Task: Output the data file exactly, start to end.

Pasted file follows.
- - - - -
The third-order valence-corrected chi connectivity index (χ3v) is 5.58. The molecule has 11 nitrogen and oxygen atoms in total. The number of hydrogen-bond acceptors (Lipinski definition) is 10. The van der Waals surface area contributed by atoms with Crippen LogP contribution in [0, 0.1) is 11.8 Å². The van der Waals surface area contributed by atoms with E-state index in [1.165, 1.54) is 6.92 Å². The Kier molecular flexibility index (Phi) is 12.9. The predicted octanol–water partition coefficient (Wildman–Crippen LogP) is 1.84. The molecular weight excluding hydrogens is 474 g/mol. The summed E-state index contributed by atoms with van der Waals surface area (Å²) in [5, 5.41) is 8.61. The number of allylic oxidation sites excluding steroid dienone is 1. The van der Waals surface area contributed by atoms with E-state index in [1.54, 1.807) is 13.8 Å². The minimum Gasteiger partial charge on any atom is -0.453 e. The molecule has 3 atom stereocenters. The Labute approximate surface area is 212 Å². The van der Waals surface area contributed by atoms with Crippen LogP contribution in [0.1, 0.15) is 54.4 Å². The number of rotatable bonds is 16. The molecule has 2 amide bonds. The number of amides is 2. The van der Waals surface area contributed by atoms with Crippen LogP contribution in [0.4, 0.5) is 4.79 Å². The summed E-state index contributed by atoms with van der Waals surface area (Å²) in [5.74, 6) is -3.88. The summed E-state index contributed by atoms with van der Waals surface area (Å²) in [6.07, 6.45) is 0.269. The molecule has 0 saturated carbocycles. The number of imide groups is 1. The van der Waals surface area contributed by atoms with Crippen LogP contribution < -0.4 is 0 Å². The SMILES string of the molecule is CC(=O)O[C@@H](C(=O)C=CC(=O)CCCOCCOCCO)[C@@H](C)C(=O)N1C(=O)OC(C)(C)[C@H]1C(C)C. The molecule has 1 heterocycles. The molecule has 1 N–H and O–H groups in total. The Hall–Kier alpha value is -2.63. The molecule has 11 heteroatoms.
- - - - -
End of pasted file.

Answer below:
The third-order valence-corrected chi connectivity index (χ3v) is 5.58. The molecule has 11 nitrogen and oxygen atoms in total. The number of hydrogen-bond acceptors (Lipinski definition) is 10. The van der Waals surface area contributed by atoms with Crippen LogP contribution in [0, 0.1) is 11.8 Å². The van der Waals surface area contributed by atoms with E-state index in [1.165, 1.54) is 6.92 Å². The Kier molecular flexibility index (Phi) is 12.9. The predicted octanol–water partition coefficient (Wildman–Crippen LogP) is 1.84. The molecular weight excluding hydrogens is 474 g/mol. The summed E-state index contributed by atoms with van der Waals surface area (Å²) in [5, 5.41) is 8.61. The number of allylic oxidation sites excluding steroid dienone is 1. The van der Waals surface area contributed by atoms with E-state index in [1.54, 1.807) is 13.8 Å². The minimum Gasteiger partial charge on any atom is -0.453 e. The molecule has 3 atom stereocenters. The Labute approximate surface area is 212 Å². The van der Waals surface area contributed by atoms with Crippen LogP contribution in [0.1, 0.15) is 54.4 Å². The number of rotatable bonds is 16. The molecule has 2 amide bonds. The number of amides is 2. The van der Waals surface area contributed by atoms with Crippen LogP contribution in [0.4, 0.5) is 4.79 Å². The summed E-state index contributed by atoms with van der Waals surface area (Å²) in [5.74, 6) is -3.88. The summed E-state index contributed by atoms with van der Waals surface area (Å²) in [6.07, 6.45) is 0.269. The molecule has 0 saturated carbocycles. The number of imide groups is 1. The van der Waals surface area contributed by atoms with Crippen LogP contribution < -0.4 is 0 Å². The SMILES string of the molecule is CC(=O)O[C@@H](C(=O)C=CC(=O)CCCOCCOCCO)[C@@H](C)C(=O)N1C(=O)OC(C)(C)[C@H]1C(C)C. The molecule has 1 heterocycles. The molecule has 1 N–H and O–H groups in total. The Hall–Kier alpha value is -2.63. The molecule has 11 heteroatoms.